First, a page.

If you are involved with schools or mathematics at all, you know that today is Pi day. Pi is a number that never ends and for some odd reason, many kids like to memorize as many numbers as they can. Pi Day is celebrated on 3/14 representing the first three numbers of this irrational number. My boys, who always did well and liked mathematics, could never really be bothered with the memorization. However, I do remember my youngest tying with another student during his elementary days for being able to recite most numbers. I think he was in 3rd or 4th grade. After that, he just did not want to bother – I think he came to realize there was not much point in just memorizing the numbers. He has a great memory (some of his teachers have thought it to be photographic), so the memorization wasn’t even much work for him.
Pi is the ratio of a circle’s circumference (distance around the circle) to its diameter (distance across the circle) or 3.14159……on and on without repeating……counted last in 2013 to over 12 trillion places (see NOVA video below).
Over the years, and especially during the summer, when I used to do a lot of enrichment with my boys in an attempt to keep them academically “up to speed,” I started looking into what pi was really about – what it signified. Yes, I took geometry and trig in high school, doing quite well on the New York State Regents exams. But, that was then, this is now. The fun has increased around this unique and essential number over the years, and so have the ways to help students really gain an understanding of pi. Here are some informative and interesting videos I found on the number pi.
This video, I just found, explains not only Pi but also the Fibonacci Sequence which is pattern of numbers that occurs frequently in nature. I am especially fond of Fibonacci numbers and how the sequence can be represented in the natural world.
Pi & The Fibonacci Sequence by NOVA.
But, with the popularity of memorizing as many numbers as you can and reciting them in a minute as part of a school wide contest, the meaning of pi has gotten lost, in my opinion. Elementary students know the word “pi” and that it stands for a non-repeating number. Middle school students might be able to give you a definition of what pi signifies. But, beyond that, everything that can be calculated using pie can get very complex and interesting, especially if students can visualize how this number is derived.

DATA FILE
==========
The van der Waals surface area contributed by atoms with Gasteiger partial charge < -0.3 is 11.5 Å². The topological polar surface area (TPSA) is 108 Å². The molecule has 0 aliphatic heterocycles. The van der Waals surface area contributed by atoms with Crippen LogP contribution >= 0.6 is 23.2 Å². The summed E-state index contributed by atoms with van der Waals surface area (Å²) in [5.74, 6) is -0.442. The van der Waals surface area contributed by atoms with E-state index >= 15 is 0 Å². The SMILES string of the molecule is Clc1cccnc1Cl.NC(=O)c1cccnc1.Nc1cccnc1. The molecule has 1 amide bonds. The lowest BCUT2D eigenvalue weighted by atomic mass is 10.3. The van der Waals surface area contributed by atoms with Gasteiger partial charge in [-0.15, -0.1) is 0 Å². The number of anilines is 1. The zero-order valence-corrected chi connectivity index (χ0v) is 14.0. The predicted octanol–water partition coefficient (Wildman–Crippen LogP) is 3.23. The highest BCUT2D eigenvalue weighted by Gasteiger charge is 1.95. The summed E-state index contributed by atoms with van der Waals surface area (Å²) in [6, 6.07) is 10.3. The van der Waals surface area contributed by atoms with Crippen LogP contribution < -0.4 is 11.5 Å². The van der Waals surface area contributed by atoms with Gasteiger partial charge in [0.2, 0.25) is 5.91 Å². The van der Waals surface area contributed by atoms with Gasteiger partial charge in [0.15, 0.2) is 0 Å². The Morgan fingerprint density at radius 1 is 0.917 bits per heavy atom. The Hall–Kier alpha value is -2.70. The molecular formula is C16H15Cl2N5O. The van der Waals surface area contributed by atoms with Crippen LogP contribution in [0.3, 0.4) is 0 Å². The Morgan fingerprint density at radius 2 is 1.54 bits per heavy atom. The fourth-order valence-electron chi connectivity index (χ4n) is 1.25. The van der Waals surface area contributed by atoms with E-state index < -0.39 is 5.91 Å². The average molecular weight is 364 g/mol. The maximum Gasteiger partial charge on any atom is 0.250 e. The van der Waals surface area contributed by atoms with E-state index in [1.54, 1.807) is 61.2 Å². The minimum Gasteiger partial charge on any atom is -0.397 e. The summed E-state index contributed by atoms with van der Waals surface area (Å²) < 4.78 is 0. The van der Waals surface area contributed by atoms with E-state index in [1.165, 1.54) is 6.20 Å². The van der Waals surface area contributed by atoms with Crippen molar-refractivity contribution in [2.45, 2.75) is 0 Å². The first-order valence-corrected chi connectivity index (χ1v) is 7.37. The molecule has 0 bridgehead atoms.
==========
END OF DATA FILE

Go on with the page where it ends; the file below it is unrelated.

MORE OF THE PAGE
Below, I have listed another recent post about why we really don’t need to be memorizing all those digits…Astrophysicists do not not even use all that many pi numbers after 3.14159…. they only take the number out to 12 places, according to this post from the NASA’s Jet Propulsion Laboratory!
Do your students know visually how pi is derived? Probably not. I looked for a visualization of this some years ago and thought it was the coolest thing when I found it. I am hoping I can find it by the end of this post!
Pi is an irrational number that is an essential piece of many mathematical calculations. This post from LiveScience explains. This piece states that some computer simulations have calculated pi out to 22 trillion digits! Wow-za!
I just found this video (while still searching for the other one) that is decent and tells what pi is used for in real life, modern day applications. I like it. There are a lot of facts and not any weird music or narration, but it is still missing the unraveling of the circumference to show the ratio. My 19 year old even remembers the video I found and we both agree he was in middle school when I found it.
I like this explanation from Popular Mechanics Magazine online that has three animations to help one understand where the number comes from, other than a pat answer of the ratio of circumference to. diameter, expressed as a decimal or fraction.
It is the closest I have come to the unrolling of the circumference to show how pi is derived. Unfortunately, it is not the video I’ve been searching for. I have gone back in my emails as far as 2014, and still not found the link. If my son is correct, and it was when he was in 8th grade, 2013 would be the year. It might have even been Pi Day, 2013!
On another, somewhat related note, I love pie.
If I were to celebrate pi day, I would do it with pie! This post is dedicated to all those pi/pie loving teachers I know that are out there! I hope you enjoyed your day!